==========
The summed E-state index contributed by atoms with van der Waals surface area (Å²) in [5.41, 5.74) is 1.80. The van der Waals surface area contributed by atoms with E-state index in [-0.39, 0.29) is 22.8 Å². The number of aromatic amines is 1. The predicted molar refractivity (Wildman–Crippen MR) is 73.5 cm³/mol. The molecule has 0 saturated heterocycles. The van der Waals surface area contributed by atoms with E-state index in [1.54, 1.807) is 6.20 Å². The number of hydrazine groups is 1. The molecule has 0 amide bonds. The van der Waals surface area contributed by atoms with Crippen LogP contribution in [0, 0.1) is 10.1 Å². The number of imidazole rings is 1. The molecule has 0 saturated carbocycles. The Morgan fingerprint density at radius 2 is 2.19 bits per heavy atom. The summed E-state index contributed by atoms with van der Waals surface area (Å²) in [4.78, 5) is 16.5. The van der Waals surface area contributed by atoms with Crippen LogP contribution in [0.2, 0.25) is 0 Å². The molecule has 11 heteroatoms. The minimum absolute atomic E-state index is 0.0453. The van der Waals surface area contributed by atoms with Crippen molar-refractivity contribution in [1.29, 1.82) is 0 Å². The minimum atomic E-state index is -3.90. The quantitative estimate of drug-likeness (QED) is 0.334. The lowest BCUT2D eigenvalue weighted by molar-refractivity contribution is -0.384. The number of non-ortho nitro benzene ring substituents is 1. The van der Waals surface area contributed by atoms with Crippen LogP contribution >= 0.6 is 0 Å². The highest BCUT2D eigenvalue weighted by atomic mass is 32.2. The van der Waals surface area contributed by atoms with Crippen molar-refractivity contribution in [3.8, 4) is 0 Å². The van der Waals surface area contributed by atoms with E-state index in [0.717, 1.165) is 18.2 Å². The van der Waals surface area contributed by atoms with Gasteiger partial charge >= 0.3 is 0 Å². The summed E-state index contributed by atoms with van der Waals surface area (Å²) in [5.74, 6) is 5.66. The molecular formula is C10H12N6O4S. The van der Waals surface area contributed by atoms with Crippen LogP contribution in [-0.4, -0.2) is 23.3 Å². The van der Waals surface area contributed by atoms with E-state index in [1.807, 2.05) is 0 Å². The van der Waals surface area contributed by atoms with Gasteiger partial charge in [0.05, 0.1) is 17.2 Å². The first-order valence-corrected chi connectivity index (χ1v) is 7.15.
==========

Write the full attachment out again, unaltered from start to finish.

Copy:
The summed E-state index contributed by atoms with van der Waals surface area (Å²) in [5.41, 5.74) is 1.80. The van der Waals surface area contributed by atoms with E-state index in [-0.39, 0.29) is 22.8 Å². The number of aromatic amines is 1. The predicted molar refractivity (Wildman–Crippen MR) is 73.5 cm³/mol. The molecule has 0 saturated heterocycles. The van der Waals surface area contributed by atoms with E-state index in [1.54, 1.807) is 6.20 Å². The number of hydrazine groups is 1. The molecule has 0 amide bonds. The van der Waals surface area contributed by atoms with Crippen LogP contribution in [0, 0.1) is 10.1 Å². The number of imidazole rings is 1. The molecule has 0 saturated carbocycles. The Morgan fingerprint density at radius 2 is 2.19 bits per heavy atom. The summed E-state index contributed by atoms with van der Waals surface area (Å²) in [4.78, 5) is 16.5. The van der Waals surface area contributed by atoms with Crippen LogP contribution in [0.2, 0.25) is 0 Å². The molecule has 11 heteroatoms. The minimum absolute atomic E-state index is 0.0453. The van der Waals surface area contributed by atoms with Crippen molar-refractivity contribution in [1.29, 1.82) is 0 Å². The minimum atomic E-state index is -3.90. The quantitative estimate of drug-likeness (QED) is 0.334. The lowest BCUT2D eigenvalue weighted by molar-refractivity contribution is -0.384. The number of non-ortho nitro benzene ring substituents is 1. The van der Waals surface area contributed by atoms with Crippen LogP contribution >= 0.6 is 0 Å². The highest BCUT2D eigenvalue weighted by atomic mass is 32.2. The van der Waals surface area contributed by atoms with Crippen molar-refractivity contribution in [3.8, 4) is 0 Å². The van der Waals surface area contributed by atoms with E-state index in [0.717, 1.165) is 18.2 Å². The van der Waals surface area contributed by atoms with Gasteiger partial charge >= 0.3 is 0 Å². The summed E-state index contributed by atoms with van der Waals surface area (Å²) in [5.74, 6) is 5.66. The molecular formula is C10H12N6O4S. The van der Waals surface area contributed by atoms with Crippen LogP contribution in [-0.4, -0.2) is 23.3 Å². The van der Waals surface area contributed by atoms with E-state index in [1.807, 2.05) is 0 Å². The van der Waals surface area contributed by atoms with Gasteiger partial charge in [0.05, 0.1) is 17.2 Å². The first-order valence-corrected chi connectivity index (χ1v) is 7.15.